Keystone, Horizon, and multi-factor auth (part 1/2: Keystone)

Fair warning: This post documents a recent work project — it contains neither lush landscape photos nor close-ups of underwater creatures.

For a couple of years now the Wikimedia Labs team has had ambitions to deprecate our homemade OpenStack web interface in favor of the official OpenStack user interface, Horizon. There are dozens of issues to overcome in this transition, but one of the biggest is security: We require two-factor authentication to access all potentially-destructive web interfaces in Labs; Horizon (and, until recently, Keystone) had no support for anything beyond simple username/password logins.

A stock install of Horizon has been publicly available and attached to the backend Labs services for quite a while, but most features were intentionally disabled. Many, many volunteers have rights to manipulate VMs in labs, and I can’t run the risk of of a random stranger logging in with the password ‘password’ and deleting a dozen instances.

Our second factor is standard totp token, enforced on our current UI by the OATHAuth mediawiki extension. Since the migration to Horizon could take a year or more, I want users to be able to use the same credentials on both systems. That means we needed a Keystone plugin that used the same keys that are currently used on our existing system. At my request, security engineer Chris Steipp set up a devstack instance and quickly rattled off a Keystone plugin that works in OpenStack Kilo and Liberty and can authenticate against our existing keys. Here’s the good bit:

class Wmtotp(auth.AuthMethodHandler):

method = METHOD_NAME

def authenticate(self, context, auth_payload, auth_context):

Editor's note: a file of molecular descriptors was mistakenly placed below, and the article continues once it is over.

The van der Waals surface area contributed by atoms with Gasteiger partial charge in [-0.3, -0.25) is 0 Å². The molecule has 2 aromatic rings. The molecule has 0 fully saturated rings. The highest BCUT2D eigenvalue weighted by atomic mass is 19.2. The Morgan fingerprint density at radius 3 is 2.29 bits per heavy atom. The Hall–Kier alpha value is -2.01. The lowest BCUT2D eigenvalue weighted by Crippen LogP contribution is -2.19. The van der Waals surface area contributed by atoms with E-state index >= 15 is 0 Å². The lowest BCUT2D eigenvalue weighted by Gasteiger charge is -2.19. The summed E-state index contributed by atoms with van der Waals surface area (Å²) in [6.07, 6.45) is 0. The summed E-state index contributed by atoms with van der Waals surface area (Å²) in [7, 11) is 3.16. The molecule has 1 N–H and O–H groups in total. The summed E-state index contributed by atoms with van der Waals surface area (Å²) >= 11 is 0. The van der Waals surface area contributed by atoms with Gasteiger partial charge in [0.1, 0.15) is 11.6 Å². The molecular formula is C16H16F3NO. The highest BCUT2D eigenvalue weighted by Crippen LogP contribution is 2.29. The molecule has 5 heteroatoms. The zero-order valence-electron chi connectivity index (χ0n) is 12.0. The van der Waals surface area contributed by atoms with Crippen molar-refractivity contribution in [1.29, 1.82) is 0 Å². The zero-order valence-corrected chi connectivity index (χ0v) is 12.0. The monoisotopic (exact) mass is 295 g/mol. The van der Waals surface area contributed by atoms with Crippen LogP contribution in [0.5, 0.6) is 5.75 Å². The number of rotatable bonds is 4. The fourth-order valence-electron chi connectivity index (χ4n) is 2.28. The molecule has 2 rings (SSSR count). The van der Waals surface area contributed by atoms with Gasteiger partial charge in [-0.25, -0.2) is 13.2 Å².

"""Try to authenticate against the identity backend."""
user_info = auth_plugins.UserAuthInfo.create(auth_payload, self.method)

except AssertionError:
# authentication failed because of invalid username or password
msg = _('Invalid username or password')
raise exception.Unauthorized(msg)

# Password auth succeeded, check two-factor
# LOG.debug("OATH: Doing 2FA for user_info " +
# ( "%s(%r)" % (user_info.__class__, user_info.__dict__) ) )
# LOG.debug("OATH: Doing 2FA for auth_payload " +
# ( "%s(%r)" % (auth_payload.__class__, auth_payload) ) )
cnx = mysql.connector.connect(
cur = cnx.cursor(buffered=True)
sql = ('SELECT oath.secret as secret from user '
'left join oathauth_users as oath on = user.user_id '
'where user.user_name = %s LIMIT 1')
cur.execute(sql, (user_info.user_ref['name'], ))
secret = cur.fetchone()[0]

if secret:
if 'totp' in auth_payload['user']:
(p, d) = oath.accept_totp(
if p:
LOG.debug("OATH: 2FA passed")
LOG.debug("OATH: 2FA failed")
msg = _('Invalid two-factor token')
raise exception.Unauthorized(msg)
LOG.debug("OATH: 2FA failed, missing totp param")
msg = _('Missing two-factor token')
raise exception.Unauthorized(msg)
LOG.debug("OATH: user '%s' does not have 2FA enabled.",

auth_context['user_id'] = user_info.user_id

Rather than build a new Keystone package with the plugin included, I just wrote a puppet patch to drop it into a strategic location. That turns out to be easy because Keystone is designed with this kind of extensibility in mind. (Extensibility patterns tend to change with every release, but that’s a rant for another day.)

The current trunk of Keystone includes a plugin called ‘’ which I haven’t read but which surely duplicates some or all of Chris’s plugin. As we draw nearer to running Newton we’ll investigate whether or not our custom code can be reduced.

Next post: Getting that OTP from the user and handling it in Horizon.

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